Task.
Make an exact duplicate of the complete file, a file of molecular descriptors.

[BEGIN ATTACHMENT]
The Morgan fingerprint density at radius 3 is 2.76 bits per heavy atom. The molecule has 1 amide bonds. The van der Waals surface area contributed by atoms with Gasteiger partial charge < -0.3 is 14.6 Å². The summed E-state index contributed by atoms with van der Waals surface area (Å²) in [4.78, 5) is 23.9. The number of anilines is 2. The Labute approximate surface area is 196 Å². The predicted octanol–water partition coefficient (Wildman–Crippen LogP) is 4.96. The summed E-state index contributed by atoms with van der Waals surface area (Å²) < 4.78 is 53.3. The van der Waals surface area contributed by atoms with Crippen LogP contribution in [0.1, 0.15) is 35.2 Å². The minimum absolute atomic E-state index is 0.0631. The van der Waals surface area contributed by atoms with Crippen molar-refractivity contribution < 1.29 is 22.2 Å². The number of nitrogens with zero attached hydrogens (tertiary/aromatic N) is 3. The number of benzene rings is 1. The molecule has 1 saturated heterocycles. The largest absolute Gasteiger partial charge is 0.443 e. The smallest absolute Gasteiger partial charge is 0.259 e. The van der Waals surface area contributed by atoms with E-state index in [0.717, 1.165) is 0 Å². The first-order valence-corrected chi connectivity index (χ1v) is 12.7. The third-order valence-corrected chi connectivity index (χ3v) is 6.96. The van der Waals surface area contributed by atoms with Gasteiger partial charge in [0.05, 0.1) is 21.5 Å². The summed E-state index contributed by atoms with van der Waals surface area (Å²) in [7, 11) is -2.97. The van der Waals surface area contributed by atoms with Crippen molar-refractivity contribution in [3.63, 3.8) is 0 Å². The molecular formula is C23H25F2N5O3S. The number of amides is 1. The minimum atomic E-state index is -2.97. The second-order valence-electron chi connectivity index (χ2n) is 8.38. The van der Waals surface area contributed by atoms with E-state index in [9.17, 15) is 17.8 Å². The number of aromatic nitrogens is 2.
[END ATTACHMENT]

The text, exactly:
The Morgan fingerprint density at radius 3 is 2.76 bits per heavy atom. The molecule has 1 amide bonds. The van der Waals surface area contributed by atoms with Gasteiger partial charge < -0.3 is 14.6 Å². The summed E-state index contributed by atoms with van der Waals surface area (Å²) in [4.78, 5) is 23.9. The number of anilines is 2. The Labute approximate surface area is 196 Å². The predicted octanol–water partition coefficient (Wildman–Crippen LogP) is 4.96. The summed E-state index contributed by atoms with van der Waals surface area (Å²) < 4.78 is 53.3. The van der Waals surface area contributed by atoms with Crippen LogP contribution in [0.1, 0.15) is 35.2 Å². The minimum absolute atomic E-state index is 0.0631. The van der Waals surface area contributed by atoms with Crippen molar-refractivity contribution < 1.29 is 22.2 Å². The number of nitrogens with zero attached hydrogens (tertiary/aromatic N) is 3. The number of benzene rings is 1. The molecule has 1 saturated heterocycles. The largest absolute Gasteiger partial charge is 0.443 e. The smallest absolute Gasteiger partial charge is 0.259 e. The van der Waals surface area contributed by atoms with E-state index in [0.717, 1.165) is 0 Å². The first-order valence-corrected chi connectivity index (χ1v) is 12.7. The third-order valence-corrected chi connectivity index (χ3v) is 6.96. The van der Waals surface area contributed by atoms with Gasteiger partial charge in [0.05, 0.1) is 21.5 Å². The summed E-state index contributed by atoms with van der Waals surface area (Å²) in [7, 11) is -2.97. The van der Waals surface area contributed by atoms with Crippen molar-refractivity contribution in [3.63, 3.8) is 0 Å². The molecular formula is C23H25F2N5O3S. The number of amides is 1. The minimum atomic E-state index is -2.97. The second-order valence-electron chi connectivity index (χ2n) is 8.38. The van der Waals surface area contributed by atoms with E-state index in [9.17, 15) is 17.8 Å². The number of aromatic nitrogens is 2.